Saturday, May 09, 2009

(Trimmed area) (Untrimmed area)

(Heron in Lake)

A Walk in the Park:
An occasional series.

After days and days of drenching rain, wind and hail, the sun came out. The park sparkles. Like a freshly polished jewel, the bright yellow green leaves shined in the sun, small white cherry blossoms sprinkled the ground and little ducklings floated behind their mom in the lake.

As Jilly, my yellow lab, and I walked around the lake, I spied a small blue heron fishing by the small island. We stopped and stared at this beautiful bird with its long, graceful neck, curvaceous body and stilt-like legs. Carefully, my husband made his way closer to take these pictures. Why were we being so careful? Because, we haven’t seen herons for awhile at the park. And that’s strange, because we’re used to seeing herons around our lake on a daily basis.

So why the change? Well, I’m not an expert, but I noticed that when the park workers began their forest trimming program to eradicate invasive plants, I stopped seeing the herons.

Take a look at the other pictures, here. Notice the beautiful naturally lush forest? That’s an area that hasn’t been trimmed, yet. Then, see the barren, flat area with the dead branches? That’s just one of the areas that have been cut down by large trimmers and mowers.

Now, they’ve started spraying. Yes. The other day, walking in the park, there was a small sign stating that herbicides were being sprayed on invasive plants, and a warning to stay from any foliage covered with blue dye.

The invasive plants they’re spraying are blackberries. Many a day, I’ve happily picked and enjoyed these plump, juicy berries while walking through the park. What’s nicer than a stroll through the woods, than one where you get free snacks, courtesy of Mother Nature? With nature now covered with herbicides, I won’t be snacking there anymore.

But what’s really bothering me is what they’re doing to the bird’s nesting places. First, trimming the bushes in the forest eliminates nesting for some small birds, snakes and rabbits. Now, they’re cutting down the bushes on the island where the geese and ducks nest. And right now, it’s the middle of nesting season.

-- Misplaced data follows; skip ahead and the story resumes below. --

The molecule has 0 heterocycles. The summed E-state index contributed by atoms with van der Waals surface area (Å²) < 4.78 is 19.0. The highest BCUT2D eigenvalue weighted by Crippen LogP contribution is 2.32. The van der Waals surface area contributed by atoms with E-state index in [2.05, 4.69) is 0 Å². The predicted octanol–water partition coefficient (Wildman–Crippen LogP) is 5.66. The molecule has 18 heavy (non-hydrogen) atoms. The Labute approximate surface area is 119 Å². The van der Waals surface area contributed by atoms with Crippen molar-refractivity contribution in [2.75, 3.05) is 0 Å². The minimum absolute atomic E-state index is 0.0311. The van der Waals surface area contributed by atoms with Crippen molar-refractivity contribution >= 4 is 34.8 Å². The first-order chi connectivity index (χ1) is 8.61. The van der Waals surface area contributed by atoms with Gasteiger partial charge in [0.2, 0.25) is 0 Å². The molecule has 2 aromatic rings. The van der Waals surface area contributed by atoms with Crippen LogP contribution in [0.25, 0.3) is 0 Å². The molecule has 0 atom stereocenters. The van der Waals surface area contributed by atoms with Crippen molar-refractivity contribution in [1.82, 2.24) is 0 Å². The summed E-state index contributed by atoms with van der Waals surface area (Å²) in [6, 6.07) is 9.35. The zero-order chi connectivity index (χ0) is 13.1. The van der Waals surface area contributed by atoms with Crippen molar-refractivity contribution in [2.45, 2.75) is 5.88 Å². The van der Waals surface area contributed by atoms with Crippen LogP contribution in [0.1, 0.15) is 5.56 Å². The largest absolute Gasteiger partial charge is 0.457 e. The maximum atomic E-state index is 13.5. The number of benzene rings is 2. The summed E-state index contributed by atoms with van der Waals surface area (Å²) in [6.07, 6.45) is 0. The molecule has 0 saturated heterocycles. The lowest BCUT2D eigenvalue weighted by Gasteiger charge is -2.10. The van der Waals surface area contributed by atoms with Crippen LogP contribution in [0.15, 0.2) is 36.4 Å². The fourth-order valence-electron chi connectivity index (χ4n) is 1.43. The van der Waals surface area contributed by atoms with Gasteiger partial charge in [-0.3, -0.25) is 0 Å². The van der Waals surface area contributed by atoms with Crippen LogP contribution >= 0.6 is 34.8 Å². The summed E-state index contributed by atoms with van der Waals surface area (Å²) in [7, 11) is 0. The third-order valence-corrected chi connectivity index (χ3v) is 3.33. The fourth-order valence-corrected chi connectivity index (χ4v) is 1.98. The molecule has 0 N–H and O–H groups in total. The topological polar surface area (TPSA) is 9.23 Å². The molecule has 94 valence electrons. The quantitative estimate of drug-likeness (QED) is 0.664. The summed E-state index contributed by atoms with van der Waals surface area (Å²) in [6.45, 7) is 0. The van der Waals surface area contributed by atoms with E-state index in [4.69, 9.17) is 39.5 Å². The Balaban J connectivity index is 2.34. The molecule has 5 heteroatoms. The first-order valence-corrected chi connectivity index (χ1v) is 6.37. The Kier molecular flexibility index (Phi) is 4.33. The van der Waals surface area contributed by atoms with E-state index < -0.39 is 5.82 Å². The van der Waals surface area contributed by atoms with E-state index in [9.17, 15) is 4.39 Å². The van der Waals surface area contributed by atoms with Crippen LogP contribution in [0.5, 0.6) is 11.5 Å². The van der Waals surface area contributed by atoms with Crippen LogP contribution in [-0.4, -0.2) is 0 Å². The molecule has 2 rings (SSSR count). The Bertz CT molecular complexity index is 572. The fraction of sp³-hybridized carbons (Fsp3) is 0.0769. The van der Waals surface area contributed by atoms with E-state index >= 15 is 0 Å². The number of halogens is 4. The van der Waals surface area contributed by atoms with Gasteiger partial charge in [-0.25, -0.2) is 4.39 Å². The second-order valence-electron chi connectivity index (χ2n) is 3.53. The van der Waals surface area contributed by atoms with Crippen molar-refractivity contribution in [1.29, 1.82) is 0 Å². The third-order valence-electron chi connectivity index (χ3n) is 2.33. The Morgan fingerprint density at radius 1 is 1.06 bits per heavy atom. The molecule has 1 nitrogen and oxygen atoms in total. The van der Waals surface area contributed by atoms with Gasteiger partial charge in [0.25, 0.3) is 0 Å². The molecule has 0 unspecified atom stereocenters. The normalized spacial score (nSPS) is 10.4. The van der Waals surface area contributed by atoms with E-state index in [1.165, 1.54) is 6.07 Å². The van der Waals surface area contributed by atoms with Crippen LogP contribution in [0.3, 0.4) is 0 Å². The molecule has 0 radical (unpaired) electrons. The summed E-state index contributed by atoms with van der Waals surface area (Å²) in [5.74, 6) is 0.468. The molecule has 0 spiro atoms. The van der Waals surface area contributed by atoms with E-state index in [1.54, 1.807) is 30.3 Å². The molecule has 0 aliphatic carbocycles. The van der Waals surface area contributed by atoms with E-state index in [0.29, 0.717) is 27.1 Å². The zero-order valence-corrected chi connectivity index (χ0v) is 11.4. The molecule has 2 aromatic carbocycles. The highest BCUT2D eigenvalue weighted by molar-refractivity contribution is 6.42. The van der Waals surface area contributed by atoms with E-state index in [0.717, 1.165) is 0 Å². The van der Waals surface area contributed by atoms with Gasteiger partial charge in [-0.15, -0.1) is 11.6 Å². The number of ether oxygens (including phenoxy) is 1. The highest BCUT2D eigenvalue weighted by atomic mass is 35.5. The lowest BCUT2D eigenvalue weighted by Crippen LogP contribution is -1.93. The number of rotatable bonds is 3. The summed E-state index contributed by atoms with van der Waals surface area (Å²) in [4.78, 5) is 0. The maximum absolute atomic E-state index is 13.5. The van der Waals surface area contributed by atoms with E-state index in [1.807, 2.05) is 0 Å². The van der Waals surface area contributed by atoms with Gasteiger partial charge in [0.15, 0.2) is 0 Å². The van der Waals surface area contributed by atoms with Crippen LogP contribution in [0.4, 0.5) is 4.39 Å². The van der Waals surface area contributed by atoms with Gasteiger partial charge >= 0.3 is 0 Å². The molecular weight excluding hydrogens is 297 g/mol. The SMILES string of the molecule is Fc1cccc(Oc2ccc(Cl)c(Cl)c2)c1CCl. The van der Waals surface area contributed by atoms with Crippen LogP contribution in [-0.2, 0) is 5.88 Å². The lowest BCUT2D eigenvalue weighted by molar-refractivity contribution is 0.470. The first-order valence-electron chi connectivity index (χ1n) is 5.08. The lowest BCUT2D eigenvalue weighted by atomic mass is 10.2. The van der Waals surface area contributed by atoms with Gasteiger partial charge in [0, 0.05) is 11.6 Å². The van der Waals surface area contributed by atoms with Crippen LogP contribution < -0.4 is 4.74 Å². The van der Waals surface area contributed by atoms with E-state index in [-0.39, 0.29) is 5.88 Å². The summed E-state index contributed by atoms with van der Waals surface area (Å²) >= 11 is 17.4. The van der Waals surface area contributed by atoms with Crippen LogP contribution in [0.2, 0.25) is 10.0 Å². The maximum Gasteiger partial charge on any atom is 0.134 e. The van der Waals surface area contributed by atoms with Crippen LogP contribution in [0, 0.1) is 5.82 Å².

Last week, I saw the first set of new goslings. Three sets of protective parents surrounded 12 little goslings as they foraged in the grass. I admire the goose community every year. They work as a tightly knit group parenting their goslings. Together, they protect, nest, birth, feed and teach their goslings. When goose flight school starts, it’s an amazing thing to watch how well organized they are at teaching their goslings to fly.

But how can these parents protect their goslings now? Where are they going to go when their nests are destroyed? How will they know to stay away from the blue-dyed plants covered with herbicides?

Next week, I’m calling the park department. I’m going to give them a piece of my mind. I want my park to be a safe place for everyone, moms and dads with kids, goslings, ducklings and herons, too.


Susan J Tweit said...

Hmm. I can't say what circumstances the park department is dealing with, but I will say this about blackberries: you may love to pick them, but from a wildlife standpoint, they're horrible. They take over, and that means a monoculture of non-native blackberries instead of the diversity of shrubs and vines and wildflowers that would be there. When I hacked back the blackberries that had taken over our cut-over western red cedar and hemlock woods on Puget Sound, the next spring trilliums bloomed there, and pretty soon we had salmonberry and other shrubs where there had been none before. And more kinds of birds. So I'd give the parks department the benefit of the doubt. Sometimes in restoring a place, you have to do drastic things. But in your part of the world, the native plants will regenerate quickly.

Susan GT said...

Sigh. Well you are right about the blackberries. I have talked to the park people and they are trying very hard to bring back the native plants and trees that have been strangled by blackberries. And they are planting some new native plants.

BUT...I still worry about the birds, snakes, rabbits and squirrels. I'd hate to see the herbicides kill them.

This morning, we did see the 6 new goslings surrounded by 4 protective parents. I just want to make sure they will be ok. I guess I feel protective of them, too.